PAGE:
Friday, March 14, 2008

  • Friday, March 14, 2008
  • Elder of Ziyon
Going through the Google auto-translation of Arabic news sites, the name "Tzipi Livni" is often translated as "Tsipi Exhausted." And the word seems apt, as the general impression one gets from Israeli policy is that it is one of exhaustion - "we are sick of the war, sick of fighting, sick of terror, sick of constant pushback from the US and the world community, maybe this concession will give us a little bit of breathing room, if only for a little while."

Living in that pressure bubble can only increase irritability and anxiety. It is all the more remarkable that Israel has managed to build such an outstanding society even with all the pressure.

Others have noticed this as well. A comment this morning on a previous article of mine cross-posted on Israellycool states:
Why doesn’t Israel destroy her enemies and live then in peace? You have the means. Have you really decided to commit collective suicide? Have the leftists and the feminists really succeeded in so emasculating the Israeli society that people don’t want to live anymore? You guys used to be the envy of the world. Now people look at Israel like a dying animal with some pity, maybe, but no respect. What’s the matter with you, guys?
Somewhat more articulately, Shrinkwrapped says:
I have to ask: Have the Israeli people become resigned? Have they given up? Where is their outrage? Where is their will to live?

Despair and depression are horrible states. We feel despair when all hope seems lost. When we feel despair in the absence of a hopeless reality, we call if depression.

But what happens to a people when they are told they have no recourse?

What happens to a people when they are told they must continue to live under constant threat of being attacked and killed by Jew hating monsters solely because they are Jewish?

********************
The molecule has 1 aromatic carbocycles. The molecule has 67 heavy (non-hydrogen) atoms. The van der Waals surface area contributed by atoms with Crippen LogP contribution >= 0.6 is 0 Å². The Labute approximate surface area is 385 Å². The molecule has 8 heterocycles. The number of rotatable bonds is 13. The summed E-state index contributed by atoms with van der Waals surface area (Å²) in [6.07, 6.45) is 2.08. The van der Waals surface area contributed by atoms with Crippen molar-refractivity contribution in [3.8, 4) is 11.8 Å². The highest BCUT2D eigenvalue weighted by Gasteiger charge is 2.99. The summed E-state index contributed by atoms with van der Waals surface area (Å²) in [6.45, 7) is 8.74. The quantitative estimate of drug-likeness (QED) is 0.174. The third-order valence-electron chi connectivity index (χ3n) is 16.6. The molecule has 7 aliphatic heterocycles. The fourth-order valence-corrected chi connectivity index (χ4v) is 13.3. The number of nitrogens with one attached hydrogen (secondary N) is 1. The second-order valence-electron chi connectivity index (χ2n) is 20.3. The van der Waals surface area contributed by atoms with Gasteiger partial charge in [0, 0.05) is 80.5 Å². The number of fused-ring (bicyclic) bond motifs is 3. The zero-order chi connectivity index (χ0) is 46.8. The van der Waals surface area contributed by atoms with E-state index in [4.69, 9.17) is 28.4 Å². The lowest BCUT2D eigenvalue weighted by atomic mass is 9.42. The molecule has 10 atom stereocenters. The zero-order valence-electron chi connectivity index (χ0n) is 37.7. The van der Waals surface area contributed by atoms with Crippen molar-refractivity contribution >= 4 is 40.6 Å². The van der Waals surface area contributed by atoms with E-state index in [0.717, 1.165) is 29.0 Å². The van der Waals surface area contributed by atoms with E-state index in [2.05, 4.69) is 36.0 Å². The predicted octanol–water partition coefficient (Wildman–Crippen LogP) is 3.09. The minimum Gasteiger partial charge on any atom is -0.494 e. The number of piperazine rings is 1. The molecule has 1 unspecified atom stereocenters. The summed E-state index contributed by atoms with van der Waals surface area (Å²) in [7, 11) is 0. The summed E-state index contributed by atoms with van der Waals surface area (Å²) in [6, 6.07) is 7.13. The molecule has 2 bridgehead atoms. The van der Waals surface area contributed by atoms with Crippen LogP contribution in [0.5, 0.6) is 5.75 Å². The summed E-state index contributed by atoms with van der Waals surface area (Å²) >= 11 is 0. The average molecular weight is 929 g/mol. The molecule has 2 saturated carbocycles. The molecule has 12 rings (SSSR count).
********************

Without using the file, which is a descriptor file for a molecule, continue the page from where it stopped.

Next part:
What happens to a people when the adults, the nations that have the ability to either stop the killing and attacks, or enable the Jews to defend themselves, are either actively supporting the genocidal murderers or passively withholding support from Israel?

What happens to a people who understand that there exists no other country in the world that would be expected and counseled to have restraint in the face of daily attacks?

What happens to a people who have a government that professes over and over again an inability to respond effectively?

What happens to a people when the world's press maintains a constant barrage of anti-personal missives and anti-Semitism becomes increasingly mainstream and unobjectionable?

And what happens to a people when they feel like the world just wants them to disappear and go away and has no concern for the lives of Jewish men, women, and children?

Is there a threshold beyond which the entire population surrenders to despair?

I am very fearful for Israel. It is still a democracy. Yet where are the people? Why are they not marching through the streets of Jerusalem or Tel Aviv in the hundreds of thousands, demanding their government do something to stop the reign of terror that they have been told repeatedly is their inevitable lot?

Why are the Israelis not enraged with their own government's fecklessness?

Israel has the power to destroy their enemies many times over. That is a frightening prospect. Their enemies do not believe that the Israelis, civilized in ways that their enemies are not, would ever take the necessary steps to safe guard their people and stop this war. Yet the Israeli government could win this war with methods far short of total war. It is a question of will.

If the Arabs are correct and Israel has lost the will to live, this war can only end with the destruction of Israel and a second Holocaust where they will, as they often boast, finish the job Hitler started. The Palestinians would be only too happy to administer the coup de grace but it will be the Israelis who have committed collective suicide.
Daniel Gordis thinks it is because Zionism has become too disconnected from the Jews it was meant to protect: